Late last winter, one resident raised a ruckus by suggesting the beaches had become unruly, overrun, and in need of greater restrictions.

That resulted in a May meeting of the town’s dog advisory committee, attended by nearly 150 residents, nearly all of whom argued against extending the ban of when dogs can be on public beaches during the summer.

Still, the committee continued to look at the appropriateness of the current rules in light of frequent complaints about dog behavior and waste impeding the enjoyment of non-dog owners when visiting the town’s seaside public assets. The result was a unanimous vote Oct. 25 to recommend no changes.

According to committee leaders, town ordinances did not need to change because other changes were put into effect, not the least of which was the number of volunteer monitors tasked with gently reminding dog walkers of the rules, which burgeoned from about 10 at most in 2016 to more than 40 this past year.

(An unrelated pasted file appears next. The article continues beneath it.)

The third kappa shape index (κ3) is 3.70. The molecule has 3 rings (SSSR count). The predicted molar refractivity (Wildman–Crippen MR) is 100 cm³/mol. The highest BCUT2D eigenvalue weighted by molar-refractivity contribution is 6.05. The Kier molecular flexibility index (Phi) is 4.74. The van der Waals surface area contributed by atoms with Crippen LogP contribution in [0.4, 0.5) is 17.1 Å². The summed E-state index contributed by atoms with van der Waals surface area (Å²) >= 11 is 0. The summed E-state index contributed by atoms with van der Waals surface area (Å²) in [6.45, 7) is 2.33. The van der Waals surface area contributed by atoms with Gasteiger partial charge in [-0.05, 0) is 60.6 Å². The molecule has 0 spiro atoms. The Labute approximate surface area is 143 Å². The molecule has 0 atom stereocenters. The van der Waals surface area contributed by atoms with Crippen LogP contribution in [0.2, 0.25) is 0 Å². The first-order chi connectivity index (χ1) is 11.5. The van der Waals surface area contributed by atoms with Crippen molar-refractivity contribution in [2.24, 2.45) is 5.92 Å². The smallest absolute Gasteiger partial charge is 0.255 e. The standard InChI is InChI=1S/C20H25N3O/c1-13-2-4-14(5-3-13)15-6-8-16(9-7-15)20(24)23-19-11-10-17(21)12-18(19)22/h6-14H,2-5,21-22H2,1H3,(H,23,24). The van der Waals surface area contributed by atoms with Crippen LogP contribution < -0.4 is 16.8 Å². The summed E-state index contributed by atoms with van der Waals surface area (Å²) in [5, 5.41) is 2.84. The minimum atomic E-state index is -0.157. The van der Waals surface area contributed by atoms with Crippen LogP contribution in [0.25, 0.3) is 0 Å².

Those monitors also were put in bright orange vests, making them more visible. Police also provided monitors with greater training and support, while committee members took a more active part in stocking dispensers from which dog walkers could obtain plastic bags to scoop and remove dog waste, sharing amongst themselves what had previously been the job of a single person.

Driving much of that change was the birth of grass-roots activist group Keep the Pooches on Gooches, which quickly grew from a few dog owners with hackles up over the very suggestion of a dog ban, to a Facebook group with more than 800 members.

In November, selectmen endorsed the committee recommendation to leave the dog rules untouched.

“This was a fine example of residents working together to solve problems,” Morin said. “Not everyone ‘got their way,’ but I do believe significant progress was made to ease the tension between the canine lovers and those who were opposed to their presence on the beaches.”

Up in smoke

Again proving the rule that the big local stories of 2017 encompassed the entire calendar year, starting a year or more earlier, and promising to carry well into 2018, was the legalization of marijuana. After legalization for the nod in a statewide referendum in November 2016, legislative leaders set about the task of defining how and under what conditions the product could get sold. By year’s end, that was still an open question.